Next up was the interval where I got to cash in my ‘tea and biscuit’ token downstairs, where I was once again observed with suspect eyes and forced to stand in a corner, despite there being some empty seats, because no one offered me a seat at their table.

Once again, the bell was rung to summon us back upstairs…queue the rush of the older generation back to their seats (at one point I was barged out of the way by one older gentleman in his rush to get back to his seat…how bloody rude!)

The final act was the most ‘relaxed’ of the three, there was no intense action or plenty going on, just the two actors, Sue Elliot and Jac Wardle (who were playing Anne & Robert) sat on a couple of summer chairs discussing their current jobs and plans for the future.

The basic back story of the characters was quite similar to the characters in the previous acts, Anne & Robert used to work together, but some years ago, Anne moved down south, but this did not stop the two meeting up in school holidays to go off on holiday together.

The previous holidays play a key part in this act because a lot of it is spent reminiscing about holidays gone by and with Robert trying to organise for the two of them to go away again in the upcoming school holidays.

This is where a change seems to be coming for the two teachers, whilst Robert is very keen to make plans, Anne is not so keen and starts to talk about how she has made plans to go away to Belgium with her mother to visit the war graves there.

Anne goes on to tell a very moving story about a man her aunty May met many years ago, whilst she was serving in the war effort, unfortunately, the man died and ever since that day, Anne’s mother feels that his ghost is still haunting her and there will always be something missing from her life if she does not go and lay this ghost to rest, before she dies by going to see his grave.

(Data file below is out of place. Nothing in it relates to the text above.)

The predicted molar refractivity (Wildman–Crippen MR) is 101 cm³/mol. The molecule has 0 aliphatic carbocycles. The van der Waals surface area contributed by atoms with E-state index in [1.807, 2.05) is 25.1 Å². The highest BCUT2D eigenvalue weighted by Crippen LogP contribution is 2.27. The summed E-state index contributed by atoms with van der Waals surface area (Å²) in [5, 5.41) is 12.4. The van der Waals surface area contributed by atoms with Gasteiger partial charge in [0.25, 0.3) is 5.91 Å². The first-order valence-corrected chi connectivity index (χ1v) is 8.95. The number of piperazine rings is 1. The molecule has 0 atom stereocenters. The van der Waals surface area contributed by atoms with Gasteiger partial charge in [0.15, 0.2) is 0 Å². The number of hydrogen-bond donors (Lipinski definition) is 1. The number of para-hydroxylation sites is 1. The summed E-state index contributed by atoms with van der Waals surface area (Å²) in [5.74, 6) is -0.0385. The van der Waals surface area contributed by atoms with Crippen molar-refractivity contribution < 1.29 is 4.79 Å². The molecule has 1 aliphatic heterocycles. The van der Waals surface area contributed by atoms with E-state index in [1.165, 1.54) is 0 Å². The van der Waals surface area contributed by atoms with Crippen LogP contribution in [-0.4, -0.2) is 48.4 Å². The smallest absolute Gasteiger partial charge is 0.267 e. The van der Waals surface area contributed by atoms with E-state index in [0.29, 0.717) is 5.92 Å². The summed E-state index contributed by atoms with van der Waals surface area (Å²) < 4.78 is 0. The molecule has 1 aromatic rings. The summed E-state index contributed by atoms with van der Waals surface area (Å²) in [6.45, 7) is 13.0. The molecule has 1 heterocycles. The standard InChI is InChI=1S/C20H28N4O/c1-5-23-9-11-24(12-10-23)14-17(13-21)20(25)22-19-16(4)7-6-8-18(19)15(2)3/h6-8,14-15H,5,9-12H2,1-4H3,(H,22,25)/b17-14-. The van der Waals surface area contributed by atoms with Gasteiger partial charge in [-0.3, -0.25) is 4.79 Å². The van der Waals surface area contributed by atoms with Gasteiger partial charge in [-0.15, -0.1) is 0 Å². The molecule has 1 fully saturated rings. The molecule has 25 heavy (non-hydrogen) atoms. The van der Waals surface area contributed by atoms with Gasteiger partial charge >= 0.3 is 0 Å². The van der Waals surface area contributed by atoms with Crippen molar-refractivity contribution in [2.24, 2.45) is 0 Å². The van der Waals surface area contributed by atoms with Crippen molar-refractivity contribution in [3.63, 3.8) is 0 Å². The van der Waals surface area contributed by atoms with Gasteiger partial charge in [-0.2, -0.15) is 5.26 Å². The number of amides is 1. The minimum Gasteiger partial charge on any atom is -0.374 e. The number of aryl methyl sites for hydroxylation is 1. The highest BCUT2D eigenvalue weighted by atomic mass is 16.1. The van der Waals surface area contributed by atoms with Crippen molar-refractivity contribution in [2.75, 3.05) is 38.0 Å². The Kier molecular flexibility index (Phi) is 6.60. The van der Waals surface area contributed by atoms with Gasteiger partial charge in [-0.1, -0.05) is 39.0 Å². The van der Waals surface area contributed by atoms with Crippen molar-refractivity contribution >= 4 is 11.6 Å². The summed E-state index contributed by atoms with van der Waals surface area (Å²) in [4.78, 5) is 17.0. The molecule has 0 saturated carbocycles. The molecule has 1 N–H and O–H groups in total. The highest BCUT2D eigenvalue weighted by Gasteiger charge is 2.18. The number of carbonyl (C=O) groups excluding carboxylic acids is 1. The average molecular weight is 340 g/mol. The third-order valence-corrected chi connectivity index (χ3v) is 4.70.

Robert does not believe this story and thinks it is just an excuse by Anne for not going away with him on holiday, it is something that us, the audience start to think is the case as well as Anne then goes on to talk about how she is much older than him and she is holding him back from enjoying life with people his own age.

This leads Robert to pour his heart out to Anne, declaring his love for her and describing to Anne the sort of life the pair could have if they both leave their life as teachers and move into a nice quiet village together, where they can make many new memories together.

I was about to say what happened at the end, but once again, I think this would be an injustice for anyone who has not seen the play already, so I shall leave the summing up of act 3 there.

Overall, I really enjoyed the evening in a wonderful little theatre, I have been to see quite a few shows at a number of theatres and looking back I think I have been won over a lot of the time by the very impressive stage sets on offer (Lord of The Flies springs to mind here), but this time, it was the acting which really stole the show.

If I was to make suggest one criticism, it would be that it would have been nice for a short ‘summing up’ at the end of the show to let the viewer’s see what the outcome of each act was in the end, did Nick end up moving schools, did Graham ‘tame the beast’ that was Michelle and finally, did Anne and Robert get any more holidays together……we shall never know.